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Happy Days in Isan

9 February 2019

Some new and some old(er) stories in this post.

Servicing the ‘Chang’ (elephant) – our pickup

It was 30,000 km service time for the Nissan and what a painless chore that is in Thailand. No booking required – just turn up. 

A summary of the work to be done and the overall cost is given to you before they start. This shop had windows overlook the service area so you can check that the things you paid for actually go into the vehicle. A free wash and polish at the end.

The waiting room in Nissan, Nong Bua Lamphu. Even though it was one of the least impressive I have been in here it still had the usual TVs, free wifi with two desktop PCs, hot and cold drinks and noodles! Mazda was better when we used them for our Mazda 2, because they gave you lunch!

Not all good news because the service schedule here for a Nissan is every 10,000 km while in Australia for the same vehicle it is every 20,000 km !!!! What’s that all about? The good news is that even with double the service visits the combined cost of them is about half the Australian single visit, including all parts. Capped costs brochure from Nissan Australia above. 

A Piece of England in Nong Bua Lamphu!

A little while back I visited the wat you see on the right of this Google Earth image above, which sits at the top of a hill overlooking the provincial capital of Nong Bua Lamphu. From the temple I spotted the lake on the left and what looked like a castle in the middle of it. Worth a look I thought. After we finished having the pickup serviced we drove to the location, which was almost next door, for some photos. 

Someone’s idea that has gone slightly off the rails. A shell of a castle, which is overlooked by the large Buddha statue at Wat Doi Thep Somboon – where I originally spotted this structure.

If you are looking for a castle to complete in Thailand please let me know and I’ll give you the address 🙂

Thank you food gods for Noi’s Kitchen

The next day we arranged to meet with Peter, a Canadian friend, and his wife Noi at Noi’s Kitchen (a different Noi) outside Si Bun Ruang.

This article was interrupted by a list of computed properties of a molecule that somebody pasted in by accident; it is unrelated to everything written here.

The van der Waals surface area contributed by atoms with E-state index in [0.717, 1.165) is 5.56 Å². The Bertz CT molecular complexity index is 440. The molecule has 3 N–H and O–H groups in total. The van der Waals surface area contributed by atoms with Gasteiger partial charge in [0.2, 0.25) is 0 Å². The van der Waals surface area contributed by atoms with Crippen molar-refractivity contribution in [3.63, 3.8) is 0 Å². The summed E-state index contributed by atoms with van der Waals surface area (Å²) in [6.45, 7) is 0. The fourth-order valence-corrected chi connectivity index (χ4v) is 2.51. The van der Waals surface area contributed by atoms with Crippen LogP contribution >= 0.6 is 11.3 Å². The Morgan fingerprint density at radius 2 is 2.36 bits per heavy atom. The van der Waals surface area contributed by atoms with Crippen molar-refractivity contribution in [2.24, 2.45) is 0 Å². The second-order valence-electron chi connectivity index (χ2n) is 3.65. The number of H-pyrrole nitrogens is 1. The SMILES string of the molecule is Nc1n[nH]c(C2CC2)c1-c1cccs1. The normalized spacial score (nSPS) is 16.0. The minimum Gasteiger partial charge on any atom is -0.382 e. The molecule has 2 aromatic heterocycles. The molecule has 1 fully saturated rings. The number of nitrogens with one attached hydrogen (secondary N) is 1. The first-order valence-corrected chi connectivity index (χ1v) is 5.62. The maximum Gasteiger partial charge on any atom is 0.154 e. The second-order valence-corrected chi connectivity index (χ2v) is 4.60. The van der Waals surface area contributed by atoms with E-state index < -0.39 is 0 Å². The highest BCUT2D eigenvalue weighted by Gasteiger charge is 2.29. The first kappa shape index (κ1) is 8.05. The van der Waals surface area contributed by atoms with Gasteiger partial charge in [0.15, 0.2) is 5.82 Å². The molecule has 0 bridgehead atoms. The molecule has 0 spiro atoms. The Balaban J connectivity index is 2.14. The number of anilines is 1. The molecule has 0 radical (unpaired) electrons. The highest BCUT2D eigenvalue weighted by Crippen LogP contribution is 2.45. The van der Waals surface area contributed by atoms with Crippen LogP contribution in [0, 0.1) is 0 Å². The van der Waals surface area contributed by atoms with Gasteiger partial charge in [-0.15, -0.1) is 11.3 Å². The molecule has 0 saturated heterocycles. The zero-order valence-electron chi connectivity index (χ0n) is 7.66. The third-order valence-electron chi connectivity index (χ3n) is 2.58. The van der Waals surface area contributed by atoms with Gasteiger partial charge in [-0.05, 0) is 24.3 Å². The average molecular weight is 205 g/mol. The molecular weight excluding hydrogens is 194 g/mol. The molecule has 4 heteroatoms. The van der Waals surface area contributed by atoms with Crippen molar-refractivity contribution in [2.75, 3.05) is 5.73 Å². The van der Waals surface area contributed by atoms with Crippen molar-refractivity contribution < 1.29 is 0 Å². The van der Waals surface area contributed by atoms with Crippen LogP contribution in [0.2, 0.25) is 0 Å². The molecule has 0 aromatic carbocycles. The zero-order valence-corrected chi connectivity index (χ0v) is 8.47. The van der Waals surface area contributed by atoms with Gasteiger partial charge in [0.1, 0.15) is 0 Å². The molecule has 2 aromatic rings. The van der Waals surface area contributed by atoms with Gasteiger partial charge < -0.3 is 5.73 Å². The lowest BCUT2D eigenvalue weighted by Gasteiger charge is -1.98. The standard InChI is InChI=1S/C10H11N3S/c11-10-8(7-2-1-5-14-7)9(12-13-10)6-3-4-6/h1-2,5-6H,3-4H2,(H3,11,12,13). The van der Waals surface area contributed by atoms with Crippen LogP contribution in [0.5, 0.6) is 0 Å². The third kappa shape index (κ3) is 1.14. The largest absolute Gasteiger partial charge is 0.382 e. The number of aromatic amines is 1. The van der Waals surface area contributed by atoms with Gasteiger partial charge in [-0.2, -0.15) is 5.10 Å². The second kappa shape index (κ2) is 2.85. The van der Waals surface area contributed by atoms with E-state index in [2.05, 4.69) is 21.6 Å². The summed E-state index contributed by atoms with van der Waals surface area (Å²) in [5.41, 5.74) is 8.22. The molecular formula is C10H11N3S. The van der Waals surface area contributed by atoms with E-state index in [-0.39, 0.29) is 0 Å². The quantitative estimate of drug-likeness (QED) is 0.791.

Now that Noi’s new dual language sign is on the road the new customers will be pouring in.

A mix of Thai, Isan and western food in a relaxed environment. The only farang orientated eating place in the area and a central meeting point for the local rural based westerners.

Peter had bought Greg and Noi a statue he had found during a visit to Korat (Nakon Ratchasima) a four hour drive south of us. Here we are all interested to see what was in the box!

The Thais love these sort of western statues with all sorts of messages on them. This guy will now greet you along with Greg when you next visit Noi’s Kitchen.

For Facebook fans you can find Noi’s Kitchen HERE

All you can eat with unlimited ice cream for $6.00

Gaun’s older sister Yurt left the family some money to pay for an Isan buffet when she returned to Udon Thani after Chinese New Year. I was invited to join the group.

Was Peng happy to have access to unlimited food? I think so.

Calcium – who cares?

No, not my latest drug run but salt! Nine bags of 2.5 kilos each for 150 baht ($6.50). 

See the white stain on the pot. This is calcium and the result of having hard bore/well water. It’s OK for the garden but you need to get rid of it for house use otherwise it will clog up your pipes, cause problems for things like kettles and water heaters as well as permanently stain chrome, glasses and windows. 

More calcium showing where this wall gets water from garden sprinklers fed by unfiltered water from the bore/well. The answer to hard water is to install a water softening system, often comprsing resin balls that extacts the calcium. How do you get rid of the calcium from the filter? Salt and back to photo one! Buy my eBook Building in Thailand HERE and find out how to avoid the most common mistakes. 

Free TV Movies


I have a satellite dish installed on my roof that gives me a hundred channels or more of free Asian TV (and I thought Australian TV was pretty poor…’my goodness’ to put it politely. How good it looks now). Gaun watches about three of the Thai channels and promptly falls asleep. She tells me “My ear listen and my eyes relax” or “I not look TV. TV look me” 🙂

If you have the same choice of channels the only one worth viewing in desperation is Mono29, not surprisingly channel number 29. If you have come across Mono You might not realise that you can often watch the movies in English with Thai subtitles and this is how that works:

I have to say that I almost never watch TV here. This large screen sits unused most of the time.

Mono29 shows a lot of action movies and if it has this logo in the top right hand corner you should be able to change the default Thai dubbing to the original English.

I have a PSI satellite box, which is pretty common. See the R/L button under the yellow one at the top. Press that to change the language.

This brings up a language choice box on the screen

Select ENG and you’re good to go. Another option for lesser known programmes to fill in time is HERE It is free and works pretty well I have found.

Creation and destruction at the farm

Lud and Yuan at the early stages of planting long beans. They will build a wooden trellis next to support the plants and to make harvesting easy.

The devistation of newly burnt and cut sugar cane. It is not an attractive time of year to be visiting Isan.

Saved by Gaun’s endless work to transform as much ugliness as possible into something of beauty. Here she is developing this part of the farm as a rough lawn area with newly planted trees and shrubs. Give it a few years and the scene of destruction next door will no longer be part of the view from Vansutha farm. 

Gaun has been here 🙂

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